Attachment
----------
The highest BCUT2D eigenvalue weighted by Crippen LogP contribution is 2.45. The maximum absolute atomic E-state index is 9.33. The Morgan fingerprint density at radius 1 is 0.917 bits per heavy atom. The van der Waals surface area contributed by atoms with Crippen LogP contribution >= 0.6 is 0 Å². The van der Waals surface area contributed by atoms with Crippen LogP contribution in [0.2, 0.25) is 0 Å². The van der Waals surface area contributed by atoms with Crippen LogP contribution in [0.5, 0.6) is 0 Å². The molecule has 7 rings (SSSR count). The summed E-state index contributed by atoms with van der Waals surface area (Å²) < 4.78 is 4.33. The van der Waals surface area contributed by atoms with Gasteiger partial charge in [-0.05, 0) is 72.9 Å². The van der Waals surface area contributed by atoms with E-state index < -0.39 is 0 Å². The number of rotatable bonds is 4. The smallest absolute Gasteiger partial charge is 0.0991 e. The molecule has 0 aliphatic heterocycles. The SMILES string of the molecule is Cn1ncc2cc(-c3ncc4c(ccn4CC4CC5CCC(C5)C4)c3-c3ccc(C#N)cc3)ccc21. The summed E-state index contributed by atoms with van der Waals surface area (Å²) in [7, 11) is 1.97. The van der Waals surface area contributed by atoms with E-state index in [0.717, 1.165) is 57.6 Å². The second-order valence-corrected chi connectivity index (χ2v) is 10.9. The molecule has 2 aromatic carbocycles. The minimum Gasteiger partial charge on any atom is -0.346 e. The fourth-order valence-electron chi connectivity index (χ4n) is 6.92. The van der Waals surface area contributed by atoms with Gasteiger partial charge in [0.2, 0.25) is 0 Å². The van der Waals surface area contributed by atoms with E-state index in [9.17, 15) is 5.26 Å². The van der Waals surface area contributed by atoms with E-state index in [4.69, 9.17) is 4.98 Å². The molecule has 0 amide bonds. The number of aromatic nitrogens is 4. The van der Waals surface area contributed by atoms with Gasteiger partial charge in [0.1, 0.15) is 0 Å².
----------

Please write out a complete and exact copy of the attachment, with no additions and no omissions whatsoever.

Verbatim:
The highest BCUT2D eigenvalue weighted by Crippen LogP contribution is 2.45. The maximum absolute atomic E-state index is 9.33. The Morgan fingerprint density at radius 1 is 0.917 bits per heavy atom. The van der Waals surface area contributed by atoms with Crippen LogP contribution >= 0.6 is 0 Å². The van der Waals surface area contributed by atoms with Crippen LogP contribution in [0.2, 0.25) is 0 Å². The van der Waals surface area contributed by atoms with Crippen LogP contribution in [0.5, 0.6) is 0 Å². The molecule has 7 rings (SSSR count). The summed E-state index contributed by atoms with van der Waals surface area (Å²) < 4.78 is 4.33. The van der Waals surface area contributed by atoms with Gasteiger partial charge in [-0.05, 0) is 72.9 Å². The van der Waals surface area contributed by atoms with E-state index < -0.39 is 0 Å². The number of rotatable bonds is 4. The smallest absolute Gasteiger partial charge is 0.0991 e. The molecule has 0 aliphatic heterocycles. The SMILES string of the molecule is Cn1ncc2cc(-c3ncc4c(ccn4CC4CC5CCC(C5)C4)c3-c3ccc(C#N)cc3)ccc21. The summed E-state index contributed by atoms with van der Waals surface area (Å²) in [7, 11) is 1.97. The van der Waals surface area contributed by atoms with E-state index in [0.717, 1.165) is 57.6 Å². The second-order valence-corrected chi connectivity index (χ2v) is 10.9. The molecule has 2 aromatic carbocycles. The minimum Gasteiger partial charge on any atom is -0.346 e. The fourth-order valence-electron chi connectivity index (χ4n) is 6.92. The van der Waals surface area contributed by atoms with Gasteiger partial charge in [0.2, 0.25) is 0 Å². The van der Waals surface area contributed by atoms with E-state index in [9.17, 15) is 5.26 Å². The van der Waals surface area contributed by atoms with E-state index in [4.69, 9.17) is 4.98 Å². The molecule has 0 amide bonds. The number of aromatic nitrogens is 4. The van der Waals surface area contributed by atoms with Gasteiger partial charge in [0.1, 0.15) is 0 Å².